Medical Malpractice in the Dentist Office

A doctor was recently sentenced to life in prison plus an additional 25 years for the sexual assault of 19 of his female patients, two of whom were only 15 years old at the time of the assault. He was a nurse anesthetist that worked for a dental practice in Cobb County, Georgia. He performed the assaults on the unconscious woman after he sedated them in preparation for dental surgery. Each of the assaults was videotaped by the perpetrator for his personal use.

Following his criminal conviction, the victims filed lawsuits spanning the gambit of intentional torts: assault, battery, and invasion of privacy. Our Illinois attorneys are very experienced in each of these types of lawsuits. Although it is not an issue here, it is important to note the fact that an individual has escaped criminal liability does not preclude a victim’s ability to recover monetary damages through a civil lawsuit.

In this particular case, the victims will almost certainly be successful in their civil suits filed against the anesthetist. Because these are intentional torts there is an element of intent. For an intentional tort claim to be successful, it must be established that the defendant had the intent to commit the specific act perpetrated. This will certainly be established here as sexual assault virtually always satisfies the intent element.

In addition to filing suit against the anesthetist, every victim also filed suit against the dental practice that employed him for negligence. While the victims would presumably like to sue the dental practice for intentional torts, there is no evidence that they intended the sexual assaults to occur, or even knew that such illicit activities were occurring. In fact, it was another employee of the dental practice that first notified the police of a video camera she found set up in the women’s bathroom. As a result, it is anticipated the victims will file negligence suits against the dental practice.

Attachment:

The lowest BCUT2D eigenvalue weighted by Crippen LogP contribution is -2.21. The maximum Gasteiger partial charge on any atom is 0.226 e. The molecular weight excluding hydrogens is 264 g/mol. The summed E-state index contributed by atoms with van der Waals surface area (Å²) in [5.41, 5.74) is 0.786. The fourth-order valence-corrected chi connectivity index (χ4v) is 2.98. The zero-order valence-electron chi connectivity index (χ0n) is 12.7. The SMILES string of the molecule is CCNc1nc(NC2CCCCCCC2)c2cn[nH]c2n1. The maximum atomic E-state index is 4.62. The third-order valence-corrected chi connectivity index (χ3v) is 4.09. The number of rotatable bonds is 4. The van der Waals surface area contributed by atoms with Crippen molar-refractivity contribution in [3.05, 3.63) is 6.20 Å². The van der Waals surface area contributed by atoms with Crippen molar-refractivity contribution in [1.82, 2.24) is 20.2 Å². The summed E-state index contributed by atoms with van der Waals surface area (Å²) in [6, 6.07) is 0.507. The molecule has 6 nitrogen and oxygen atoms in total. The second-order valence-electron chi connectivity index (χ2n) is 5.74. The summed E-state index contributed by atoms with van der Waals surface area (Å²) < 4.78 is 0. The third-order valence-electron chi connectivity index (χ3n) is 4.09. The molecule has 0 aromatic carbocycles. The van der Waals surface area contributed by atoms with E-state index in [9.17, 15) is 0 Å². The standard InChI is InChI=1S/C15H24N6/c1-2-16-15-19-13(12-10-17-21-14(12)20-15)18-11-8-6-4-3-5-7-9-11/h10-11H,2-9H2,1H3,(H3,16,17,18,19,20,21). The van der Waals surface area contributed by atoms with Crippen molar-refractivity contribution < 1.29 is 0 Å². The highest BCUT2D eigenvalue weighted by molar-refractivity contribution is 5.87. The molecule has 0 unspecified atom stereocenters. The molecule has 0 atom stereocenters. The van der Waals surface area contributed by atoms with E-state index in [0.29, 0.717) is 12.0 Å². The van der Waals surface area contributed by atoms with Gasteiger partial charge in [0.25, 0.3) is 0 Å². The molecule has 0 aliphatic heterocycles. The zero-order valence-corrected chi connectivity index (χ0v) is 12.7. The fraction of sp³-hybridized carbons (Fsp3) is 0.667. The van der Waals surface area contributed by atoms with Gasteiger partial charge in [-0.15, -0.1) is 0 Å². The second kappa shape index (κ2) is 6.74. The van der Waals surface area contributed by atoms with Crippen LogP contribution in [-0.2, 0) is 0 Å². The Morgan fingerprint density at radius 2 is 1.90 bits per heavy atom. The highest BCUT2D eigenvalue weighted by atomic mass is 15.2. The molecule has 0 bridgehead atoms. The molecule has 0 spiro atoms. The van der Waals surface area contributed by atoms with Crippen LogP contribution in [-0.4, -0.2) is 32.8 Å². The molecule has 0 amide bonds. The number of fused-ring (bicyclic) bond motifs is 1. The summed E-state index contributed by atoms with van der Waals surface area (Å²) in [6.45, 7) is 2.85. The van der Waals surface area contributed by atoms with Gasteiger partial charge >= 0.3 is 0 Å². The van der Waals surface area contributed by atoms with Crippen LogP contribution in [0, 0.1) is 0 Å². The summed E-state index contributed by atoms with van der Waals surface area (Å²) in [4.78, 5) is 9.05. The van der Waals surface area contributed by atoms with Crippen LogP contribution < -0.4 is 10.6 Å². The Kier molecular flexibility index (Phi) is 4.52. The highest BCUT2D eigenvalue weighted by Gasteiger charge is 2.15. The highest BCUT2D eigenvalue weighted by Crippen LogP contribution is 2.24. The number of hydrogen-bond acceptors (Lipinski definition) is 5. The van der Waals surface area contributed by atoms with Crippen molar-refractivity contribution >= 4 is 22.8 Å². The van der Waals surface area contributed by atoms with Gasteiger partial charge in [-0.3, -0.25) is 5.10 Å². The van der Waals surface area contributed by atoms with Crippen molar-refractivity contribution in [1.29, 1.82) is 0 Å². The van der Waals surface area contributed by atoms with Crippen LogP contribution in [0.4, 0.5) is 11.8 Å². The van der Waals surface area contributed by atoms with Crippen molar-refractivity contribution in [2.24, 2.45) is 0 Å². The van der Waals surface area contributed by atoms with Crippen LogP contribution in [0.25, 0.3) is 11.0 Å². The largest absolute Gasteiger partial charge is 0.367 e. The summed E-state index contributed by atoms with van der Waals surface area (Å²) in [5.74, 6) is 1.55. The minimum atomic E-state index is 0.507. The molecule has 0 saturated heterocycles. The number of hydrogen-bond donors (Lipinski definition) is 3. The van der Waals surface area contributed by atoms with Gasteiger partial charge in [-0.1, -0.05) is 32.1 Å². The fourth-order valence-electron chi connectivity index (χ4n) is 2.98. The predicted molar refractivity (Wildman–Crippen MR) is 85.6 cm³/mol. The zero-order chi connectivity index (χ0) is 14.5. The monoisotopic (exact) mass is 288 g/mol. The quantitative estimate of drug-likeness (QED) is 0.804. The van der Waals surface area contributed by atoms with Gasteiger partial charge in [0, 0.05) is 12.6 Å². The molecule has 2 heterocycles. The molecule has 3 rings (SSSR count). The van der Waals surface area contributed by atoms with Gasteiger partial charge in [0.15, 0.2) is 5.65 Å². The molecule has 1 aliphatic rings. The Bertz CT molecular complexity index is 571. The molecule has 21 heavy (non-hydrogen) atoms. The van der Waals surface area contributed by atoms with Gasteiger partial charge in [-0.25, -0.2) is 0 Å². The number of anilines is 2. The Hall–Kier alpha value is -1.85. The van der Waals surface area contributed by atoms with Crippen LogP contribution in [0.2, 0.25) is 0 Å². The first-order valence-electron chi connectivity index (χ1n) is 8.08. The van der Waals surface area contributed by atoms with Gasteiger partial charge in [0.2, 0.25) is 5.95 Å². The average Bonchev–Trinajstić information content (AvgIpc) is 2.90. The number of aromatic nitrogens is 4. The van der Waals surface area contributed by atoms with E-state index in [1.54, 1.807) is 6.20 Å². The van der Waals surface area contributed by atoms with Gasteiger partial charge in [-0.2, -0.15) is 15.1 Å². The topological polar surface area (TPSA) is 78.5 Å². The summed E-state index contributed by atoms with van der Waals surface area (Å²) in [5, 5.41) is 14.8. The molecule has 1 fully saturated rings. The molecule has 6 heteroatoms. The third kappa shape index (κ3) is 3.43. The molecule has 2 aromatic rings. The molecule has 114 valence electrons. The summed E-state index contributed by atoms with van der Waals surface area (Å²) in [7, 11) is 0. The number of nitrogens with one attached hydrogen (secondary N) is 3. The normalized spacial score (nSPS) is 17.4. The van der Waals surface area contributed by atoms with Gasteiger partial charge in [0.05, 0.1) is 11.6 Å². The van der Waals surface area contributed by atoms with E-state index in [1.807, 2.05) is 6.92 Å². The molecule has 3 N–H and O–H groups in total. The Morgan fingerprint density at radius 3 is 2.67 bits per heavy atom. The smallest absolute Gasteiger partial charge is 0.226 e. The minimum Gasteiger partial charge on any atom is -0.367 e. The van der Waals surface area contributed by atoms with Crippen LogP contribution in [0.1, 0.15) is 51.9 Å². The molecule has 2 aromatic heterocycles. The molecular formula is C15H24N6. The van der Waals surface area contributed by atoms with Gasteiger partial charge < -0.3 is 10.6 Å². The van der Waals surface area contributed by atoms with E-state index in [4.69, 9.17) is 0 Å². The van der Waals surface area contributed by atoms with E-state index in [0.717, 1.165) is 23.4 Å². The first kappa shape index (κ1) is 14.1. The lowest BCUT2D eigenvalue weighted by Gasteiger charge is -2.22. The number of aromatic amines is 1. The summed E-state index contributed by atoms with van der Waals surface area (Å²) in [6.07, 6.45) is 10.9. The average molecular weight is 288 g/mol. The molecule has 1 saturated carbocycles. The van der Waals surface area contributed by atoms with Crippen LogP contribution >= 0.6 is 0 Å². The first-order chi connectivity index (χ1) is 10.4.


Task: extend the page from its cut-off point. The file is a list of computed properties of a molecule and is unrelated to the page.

The four elements of a negligence suit will likely be satisfied: duty, breach, cause, and injury. It would be very difficult for the dental practice to convincingly argue that they didn’t breach their duty to protect their patients, especially when they were anesthetized. They may make a colorable argument that the causation element is lacking, but because of the repeated and heinous nature of the assaults, a jury is not likely to accept it. Although the victims may be successful with the lawsuit, this does not ensure recovery of the damages.

Typically, damage awards will be covered by a business’s insurance policy. However, recovery will be problematic here due to the nature of the torts. Most companies purchase what is known as a Comprehensive General Liability policy. These policies cover an array of claims, but they also contain a variety of exclusions which preclude coverage. The two exclusions that will be problematic for the victims to satisfy are the Intentional Injury and Work-Related exclusions.

Therefore, if the dental practice is found to be liable for the actions of the anesthetist because he was their employee, their insurer will be able to deny coverage. Case law establishes that sexual assault is both an intentional injury and not related to any profession. As a result, both exclusions will preclude coverage on behalf of their insurance company.

Unfortunately, the amount of damages the victims can obtain, regardless of the jury’s determined award, is limited to the assets of the anesthetist and possibly the dental practice. This reality is not meant to discourage the pursuance of civil suits. Any type of civil wrong should be punished, but it is important to be practical and realistic when approaching any legal matter. The experienced Illinois attorneys are very capable of handling lawsuits such as these.

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